Proponents of the carnivore diet suggest that it can improve gut health and cure small intestinal bacterial overgrowth (SIBO), which causes bloating, constipation, diarrhea, and other gastrointestinal issues. While a small study found that participants who followed a zero-carb, zero-fiber carnivore diet for four weeks tested negative for SIBO, another study found that switching to a zero-carb, carnivore diet caused significant detrimental changes to the gut microbiome. Additionally, a study from 2021 compared the changes in the microbiome after four weeks on a vegan diet versus a meat-heavy diet and found that the results varied based on individual participants. While some people with irritable bowel syndrome or inflammatory bowel disease may see a decline in symptoms after adopting the carnivore diet, the diet's restrictive nature poses several health risks, and there is no scientific evidence supporting its health claims.

Cancer Risk

Eliminating all food groups except for one carries several health risks, including an increased risk of cancer. Plant-based diets have been shown to greatly reduce the risk of various cancer types, cardiovascular disease, and diabetes. On the other hand, a diet heavy in red and processed meats, like the carnivore diet, can increase the risk of stomach and colorectal cancer. The high intake of red meat, which is a leading carcinogen, is a significant concern for Harvard MD Aaron Bernstein, who does not recommend this diet due to the increased risk of colon or rectal cancer.

Elevated Cholesterol

The carnivore diet promotes foods that are high in saturated fat and cholesterol, which can have harmful effects on heart health. Experts note that the diet eliminates healthy unsaturated fats from sources like avocados and nuts, which protect brain and heart health. Studies have shown that consuming excessive amounts of saturated fat and dietary cholesterol can increase cholesterol levels, clog arteries, and increase the risk of heart disease. Although these foods can be included in a balanced diet, consuming them in moderation is essential to avoid compromising health. Elevated cholesterol levels can lead to atherosclerosis, heart attack, and stroke, making the carnivore diet unsuitable for individuals with a personal or family history of cardiovascular disease and hyperlipidemia. As a result, a balanced diet consisting of all food groups is a better option than the restrictive carnivore diet.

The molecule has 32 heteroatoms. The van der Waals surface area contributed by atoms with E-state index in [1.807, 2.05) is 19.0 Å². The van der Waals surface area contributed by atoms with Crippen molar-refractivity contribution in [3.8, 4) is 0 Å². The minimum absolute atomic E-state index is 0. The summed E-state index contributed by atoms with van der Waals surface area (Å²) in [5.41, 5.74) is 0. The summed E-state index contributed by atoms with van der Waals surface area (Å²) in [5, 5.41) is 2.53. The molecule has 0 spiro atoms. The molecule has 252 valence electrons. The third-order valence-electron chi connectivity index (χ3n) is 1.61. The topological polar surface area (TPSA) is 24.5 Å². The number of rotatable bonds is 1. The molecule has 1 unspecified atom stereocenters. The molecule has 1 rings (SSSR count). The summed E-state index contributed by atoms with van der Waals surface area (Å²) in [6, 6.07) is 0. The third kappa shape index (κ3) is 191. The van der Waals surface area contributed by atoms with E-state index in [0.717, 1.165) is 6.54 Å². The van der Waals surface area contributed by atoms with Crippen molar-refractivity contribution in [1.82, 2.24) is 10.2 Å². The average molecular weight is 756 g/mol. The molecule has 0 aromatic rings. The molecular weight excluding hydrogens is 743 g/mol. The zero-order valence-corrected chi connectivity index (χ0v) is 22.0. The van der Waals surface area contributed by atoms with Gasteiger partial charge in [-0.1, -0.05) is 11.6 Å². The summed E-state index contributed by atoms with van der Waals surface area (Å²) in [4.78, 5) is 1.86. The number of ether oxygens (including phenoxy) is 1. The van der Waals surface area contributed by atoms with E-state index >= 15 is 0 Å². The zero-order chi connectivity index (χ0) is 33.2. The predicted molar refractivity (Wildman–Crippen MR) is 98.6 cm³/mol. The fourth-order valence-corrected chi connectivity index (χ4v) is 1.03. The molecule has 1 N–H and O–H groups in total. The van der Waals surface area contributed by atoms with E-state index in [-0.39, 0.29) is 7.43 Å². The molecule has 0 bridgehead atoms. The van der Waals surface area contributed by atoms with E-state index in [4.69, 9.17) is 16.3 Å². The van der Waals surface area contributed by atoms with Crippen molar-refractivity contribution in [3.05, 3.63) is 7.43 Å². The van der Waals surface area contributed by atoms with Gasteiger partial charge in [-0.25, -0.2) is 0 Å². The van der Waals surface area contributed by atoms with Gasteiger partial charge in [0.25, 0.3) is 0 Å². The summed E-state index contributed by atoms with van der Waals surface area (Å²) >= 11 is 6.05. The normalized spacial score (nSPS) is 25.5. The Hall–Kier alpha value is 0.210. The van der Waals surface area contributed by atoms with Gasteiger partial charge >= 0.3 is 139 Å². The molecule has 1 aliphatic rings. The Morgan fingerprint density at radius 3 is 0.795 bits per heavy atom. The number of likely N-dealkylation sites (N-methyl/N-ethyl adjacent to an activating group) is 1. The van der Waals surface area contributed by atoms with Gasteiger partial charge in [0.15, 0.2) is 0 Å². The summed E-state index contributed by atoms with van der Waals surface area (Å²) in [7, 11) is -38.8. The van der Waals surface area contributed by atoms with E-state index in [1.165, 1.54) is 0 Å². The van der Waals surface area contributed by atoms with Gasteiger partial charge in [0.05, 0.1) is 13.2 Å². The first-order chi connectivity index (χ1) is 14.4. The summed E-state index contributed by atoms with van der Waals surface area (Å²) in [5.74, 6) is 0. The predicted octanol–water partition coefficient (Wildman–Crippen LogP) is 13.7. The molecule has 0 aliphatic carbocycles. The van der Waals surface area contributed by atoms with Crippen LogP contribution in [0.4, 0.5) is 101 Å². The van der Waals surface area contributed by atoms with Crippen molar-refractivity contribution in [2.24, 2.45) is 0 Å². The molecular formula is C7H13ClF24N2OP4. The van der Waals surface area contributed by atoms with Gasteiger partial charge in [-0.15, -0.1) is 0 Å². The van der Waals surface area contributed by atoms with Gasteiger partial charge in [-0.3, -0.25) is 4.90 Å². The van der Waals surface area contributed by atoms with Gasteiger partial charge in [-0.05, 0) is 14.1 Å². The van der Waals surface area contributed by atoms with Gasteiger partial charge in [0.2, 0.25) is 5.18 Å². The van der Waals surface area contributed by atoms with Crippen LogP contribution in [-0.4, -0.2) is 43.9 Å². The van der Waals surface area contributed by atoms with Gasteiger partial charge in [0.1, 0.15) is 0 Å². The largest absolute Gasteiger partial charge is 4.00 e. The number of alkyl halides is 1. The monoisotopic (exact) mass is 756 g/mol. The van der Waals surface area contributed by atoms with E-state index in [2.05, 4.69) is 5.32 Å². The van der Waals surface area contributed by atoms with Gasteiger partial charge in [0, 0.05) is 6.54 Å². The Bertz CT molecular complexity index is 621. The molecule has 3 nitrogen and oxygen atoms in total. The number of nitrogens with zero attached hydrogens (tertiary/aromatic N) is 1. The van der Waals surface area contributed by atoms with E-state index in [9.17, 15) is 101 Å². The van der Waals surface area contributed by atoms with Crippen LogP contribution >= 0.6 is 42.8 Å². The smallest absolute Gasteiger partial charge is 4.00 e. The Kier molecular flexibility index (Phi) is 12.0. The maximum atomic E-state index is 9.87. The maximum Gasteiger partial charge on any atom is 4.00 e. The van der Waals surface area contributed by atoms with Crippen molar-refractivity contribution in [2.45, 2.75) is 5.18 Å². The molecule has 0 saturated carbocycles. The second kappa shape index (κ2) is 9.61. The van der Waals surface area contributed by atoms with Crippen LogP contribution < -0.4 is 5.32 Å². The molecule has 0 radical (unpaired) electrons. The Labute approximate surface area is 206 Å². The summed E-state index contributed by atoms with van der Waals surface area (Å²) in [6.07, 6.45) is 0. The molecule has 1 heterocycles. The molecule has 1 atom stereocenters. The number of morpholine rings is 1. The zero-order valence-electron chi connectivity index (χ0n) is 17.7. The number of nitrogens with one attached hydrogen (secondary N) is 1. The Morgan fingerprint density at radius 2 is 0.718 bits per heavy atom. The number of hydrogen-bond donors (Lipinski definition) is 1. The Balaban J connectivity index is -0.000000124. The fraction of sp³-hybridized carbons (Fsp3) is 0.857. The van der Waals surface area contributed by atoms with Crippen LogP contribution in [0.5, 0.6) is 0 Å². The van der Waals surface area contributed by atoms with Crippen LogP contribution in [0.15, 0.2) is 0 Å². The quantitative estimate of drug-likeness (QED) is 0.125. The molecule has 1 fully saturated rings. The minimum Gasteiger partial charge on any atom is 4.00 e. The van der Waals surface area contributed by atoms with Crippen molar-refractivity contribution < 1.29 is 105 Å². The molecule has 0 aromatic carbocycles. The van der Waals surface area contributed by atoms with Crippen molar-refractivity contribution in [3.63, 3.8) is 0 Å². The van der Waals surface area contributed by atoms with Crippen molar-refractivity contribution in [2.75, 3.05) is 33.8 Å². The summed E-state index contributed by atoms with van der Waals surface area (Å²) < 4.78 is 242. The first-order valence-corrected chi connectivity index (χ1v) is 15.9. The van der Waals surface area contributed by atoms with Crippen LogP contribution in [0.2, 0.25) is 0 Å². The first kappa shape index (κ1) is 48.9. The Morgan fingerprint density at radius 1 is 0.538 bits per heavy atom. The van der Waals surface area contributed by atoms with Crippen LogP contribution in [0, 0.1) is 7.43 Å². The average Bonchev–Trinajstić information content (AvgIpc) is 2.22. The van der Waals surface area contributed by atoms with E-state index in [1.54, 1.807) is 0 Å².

References:

  1. Brehm, B. J., Seeley, R. J., Daniels, S. R., & D'Alessio, D. A. (2003). A randomized trial comparing a very low carbohydrate diet and a calorie-restricted low fat diet on body weight and cardiovascular risk factors in healthy women. The Journal of Clinical Endocrinology & Metabolism, 88(4), 1617-1623. Link: https://academic.oup.com/jcem/article/88/4/1617/2845298
  2. Foster, G. D., Wyatt, H. R., Hill, J. O., McGuckin, B. G., Brill, C., Mohammed, B. S., ... & Klein, S. (2003). A randomized trial of a low-carbohydrate diet for obesity. New England Journal of Medicine, 348(21), 2082-2090. Link: https://www.nejm.org/doi/full/10.1056/nejmoa022207
  3. Shai, I., Schwarzfuchs, D., Henkin, Y., Shahar, D. R., Witkow, S., Greenberg, I., ... & Tangi-Rozental, O. (2008). Weight loss with a low-carbohydrate, Mediterranean, or low-fat diet. New England Journal of Medicine, 359(3), 229-241. Link: https://www.nejm.org/doi/full/10.1056/NEJMoa0708681
  4. Volek, J. S., Sharman, M. J., Gómez, A. L., Judelson, D. A., Rubin, M. R., Watson, G., ... & Kraemer, W. J. (2004). Comparison of energy-restricted very low-carbohydrate and low-fat diets on weight loss and body composition in overweight men and women. Nutrition & Metabolism, 1(1), 13. Link: https://nutritionandmetabolism.biomedcentral.com/articles/10.1186/1743-7075-1-13

Rating and Review

Carnivore Diet: A Good Choice?
  • Scientific Evidence
  • Weight Loss
  • Health Impact
  • Balance
  • Affordability
  • Ease and Sustainability

Summary

The Carnivore diet is an extremely restrictive dietary regimen that involves consuming only high-fat animal products while excluding all forms of plant-based foods. However, this diet is not recommended as there is no scientific evidence supporting its various health claims. The weight loss claims associated with this diet are mostly anecdotal, and the diet poses significant health risks, especially for individuals with preexisting conditions. Additionally, this diet is challenging to sustain due to its restrictiveness, and the side effects can be uncomfortable.

Overall
1.3

Pros

  • The carnivore diet eliminates ultra-processed foods that are high in sugar and other refined carbohydrates, which can contribute to weight gain and other health problems.

Cons

  • The carnivore diet is high in saturated fat and sodium, which can increase the risk of heart disease and other health problems.
  • The diet lacks fiber, beneficial phytochemicals, and many essential vitamins and minerals, including those necessary for pregnant women.
  • It is high in cholesterol, which can be problematic for individuals who are cholesterol hyper-responders, experiencing a dramatic rise in blood cholesterol when dietary cholesterol increases.
  • There is no scientific research to support the various health claims associated with the diet.
  • A meat-based diet has an adverse environmental impact, as animals require more water, energy, and land to grow than plants, and they produce more greenhouse gases.